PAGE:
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Abraham Maslow


Abraham Maslow
Hierarchy of Needs

Submitted by:

Neha Agrawal (2008091)

Niranajan Khandekar (2008092)
Nishant Kompalli (2008093)
Nishtha Narula (2008094)
Nitiksh Srivastava (2008095)

Abraham Maslow

We would like to take this opportunity to express our heartfelt

gratitude towards our faculty Professor, Ms Nina Jacob for her
invaluable assistance into bringing this project into existence. Her
teachings provided us the required insight into going about with the
project report. Without her guidance and persistent help this report
would not have been possible.

We would also like to thank Goa Institute of Management for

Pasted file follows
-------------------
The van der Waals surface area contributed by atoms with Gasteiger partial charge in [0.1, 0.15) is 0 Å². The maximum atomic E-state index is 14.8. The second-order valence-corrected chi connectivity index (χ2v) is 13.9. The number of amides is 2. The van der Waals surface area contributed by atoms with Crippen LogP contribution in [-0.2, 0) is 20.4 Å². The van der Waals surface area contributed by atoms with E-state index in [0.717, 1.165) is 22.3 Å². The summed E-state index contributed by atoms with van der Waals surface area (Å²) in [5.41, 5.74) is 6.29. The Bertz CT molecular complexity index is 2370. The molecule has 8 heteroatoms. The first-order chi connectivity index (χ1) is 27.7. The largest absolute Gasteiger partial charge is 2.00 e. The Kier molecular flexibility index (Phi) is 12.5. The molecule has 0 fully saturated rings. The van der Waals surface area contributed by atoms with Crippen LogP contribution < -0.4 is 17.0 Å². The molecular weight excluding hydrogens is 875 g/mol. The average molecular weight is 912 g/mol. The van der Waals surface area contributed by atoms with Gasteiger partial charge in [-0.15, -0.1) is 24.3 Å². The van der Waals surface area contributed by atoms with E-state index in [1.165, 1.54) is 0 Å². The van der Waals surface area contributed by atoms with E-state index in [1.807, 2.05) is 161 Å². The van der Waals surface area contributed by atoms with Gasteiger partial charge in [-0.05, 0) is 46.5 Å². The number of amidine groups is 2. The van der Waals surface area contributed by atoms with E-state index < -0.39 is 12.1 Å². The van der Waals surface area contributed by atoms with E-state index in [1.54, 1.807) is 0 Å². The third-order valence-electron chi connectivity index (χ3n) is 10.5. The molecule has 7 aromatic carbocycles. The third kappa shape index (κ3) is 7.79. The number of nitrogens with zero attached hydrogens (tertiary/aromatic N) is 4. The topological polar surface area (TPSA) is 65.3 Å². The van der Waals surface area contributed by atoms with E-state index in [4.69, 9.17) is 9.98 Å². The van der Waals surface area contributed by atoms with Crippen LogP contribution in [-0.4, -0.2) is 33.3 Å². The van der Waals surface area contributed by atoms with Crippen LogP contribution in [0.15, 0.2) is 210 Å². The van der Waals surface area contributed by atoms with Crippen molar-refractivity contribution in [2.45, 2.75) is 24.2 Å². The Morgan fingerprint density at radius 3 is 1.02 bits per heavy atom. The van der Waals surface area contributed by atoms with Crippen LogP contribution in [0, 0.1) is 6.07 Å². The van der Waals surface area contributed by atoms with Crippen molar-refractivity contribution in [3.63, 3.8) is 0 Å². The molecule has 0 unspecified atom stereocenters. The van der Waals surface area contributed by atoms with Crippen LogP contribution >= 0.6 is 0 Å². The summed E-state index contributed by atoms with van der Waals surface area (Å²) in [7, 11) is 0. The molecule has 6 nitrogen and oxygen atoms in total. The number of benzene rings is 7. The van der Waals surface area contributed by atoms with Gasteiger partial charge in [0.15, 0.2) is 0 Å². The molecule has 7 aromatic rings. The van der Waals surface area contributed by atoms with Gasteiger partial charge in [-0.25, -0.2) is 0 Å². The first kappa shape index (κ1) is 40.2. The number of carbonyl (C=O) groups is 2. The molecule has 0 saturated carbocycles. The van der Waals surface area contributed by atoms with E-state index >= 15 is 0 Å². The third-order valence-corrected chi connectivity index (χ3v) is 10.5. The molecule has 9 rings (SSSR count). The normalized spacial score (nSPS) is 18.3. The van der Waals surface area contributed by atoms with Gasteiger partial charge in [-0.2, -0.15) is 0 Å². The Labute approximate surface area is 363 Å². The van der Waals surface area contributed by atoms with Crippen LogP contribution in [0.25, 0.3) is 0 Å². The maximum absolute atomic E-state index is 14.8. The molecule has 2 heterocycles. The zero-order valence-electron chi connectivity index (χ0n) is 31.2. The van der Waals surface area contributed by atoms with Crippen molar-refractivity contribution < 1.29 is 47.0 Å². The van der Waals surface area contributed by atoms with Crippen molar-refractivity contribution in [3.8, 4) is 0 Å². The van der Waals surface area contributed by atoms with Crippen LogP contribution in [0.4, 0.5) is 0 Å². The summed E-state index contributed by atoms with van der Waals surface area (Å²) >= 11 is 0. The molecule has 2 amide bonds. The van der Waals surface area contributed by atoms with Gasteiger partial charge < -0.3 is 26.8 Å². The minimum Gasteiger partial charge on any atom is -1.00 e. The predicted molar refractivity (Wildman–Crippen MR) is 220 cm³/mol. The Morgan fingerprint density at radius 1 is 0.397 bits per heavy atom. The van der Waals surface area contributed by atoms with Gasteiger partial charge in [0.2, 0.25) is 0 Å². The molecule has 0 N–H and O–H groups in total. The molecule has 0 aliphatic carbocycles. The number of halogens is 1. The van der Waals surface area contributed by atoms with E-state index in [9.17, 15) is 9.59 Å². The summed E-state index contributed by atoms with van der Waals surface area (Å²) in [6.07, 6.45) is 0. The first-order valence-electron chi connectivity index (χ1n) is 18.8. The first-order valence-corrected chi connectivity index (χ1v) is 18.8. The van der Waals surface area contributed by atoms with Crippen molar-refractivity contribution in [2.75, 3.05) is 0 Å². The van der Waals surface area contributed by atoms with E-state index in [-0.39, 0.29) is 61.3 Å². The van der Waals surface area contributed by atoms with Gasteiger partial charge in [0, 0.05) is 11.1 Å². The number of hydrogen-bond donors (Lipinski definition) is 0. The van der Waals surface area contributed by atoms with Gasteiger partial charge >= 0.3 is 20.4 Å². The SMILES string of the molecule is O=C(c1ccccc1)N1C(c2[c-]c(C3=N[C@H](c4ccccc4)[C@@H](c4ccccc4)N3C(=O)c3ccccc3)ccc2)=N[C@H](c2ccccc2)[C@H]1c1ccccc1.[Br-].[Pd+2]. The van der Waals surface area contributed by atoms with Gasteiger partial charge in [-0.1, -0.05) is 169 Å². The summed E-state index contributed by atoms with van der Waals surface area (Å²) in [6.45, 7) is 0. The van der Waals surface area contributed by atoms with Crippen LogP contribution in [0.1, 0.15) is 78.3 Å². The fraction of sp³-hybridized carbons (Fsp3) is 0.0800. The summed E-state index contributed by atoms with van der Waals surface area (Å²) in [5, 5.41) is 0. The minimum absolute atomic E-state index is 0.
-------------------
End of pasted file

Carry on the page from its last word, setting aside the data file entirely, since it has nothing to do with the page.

providing a platform to work on this project and enabling us to use
various databases available, thereby giving us an opportunity learn
about the various requirements involved in the successful completion
of the project.

We firmly believe that this learning experience would benefit us now

and in the future.

Abraham Maslow

Table of Contents
Life History and Professional career of Abraham Maslow 3
Maslow’s Hierarchy of needs 4-6
Revised Level of needs 6-7
Application of Maslow’s Theory in Management 7-8
Critique 9
Famous Quotes 10

Abraham Maslow

Life history of Abraham Maslow:

Abraham Maslow was the eldest son of uneducated Jewish parents who had migrated from
Russia to the U.S. in order to escape from harsh conditions and socio-political turmoil. It was
in Brooklyn, New York, that young Abe was born, on the first of April, 1908.
Abraham was the eldest sibling in the family, and the family's culture expected him to care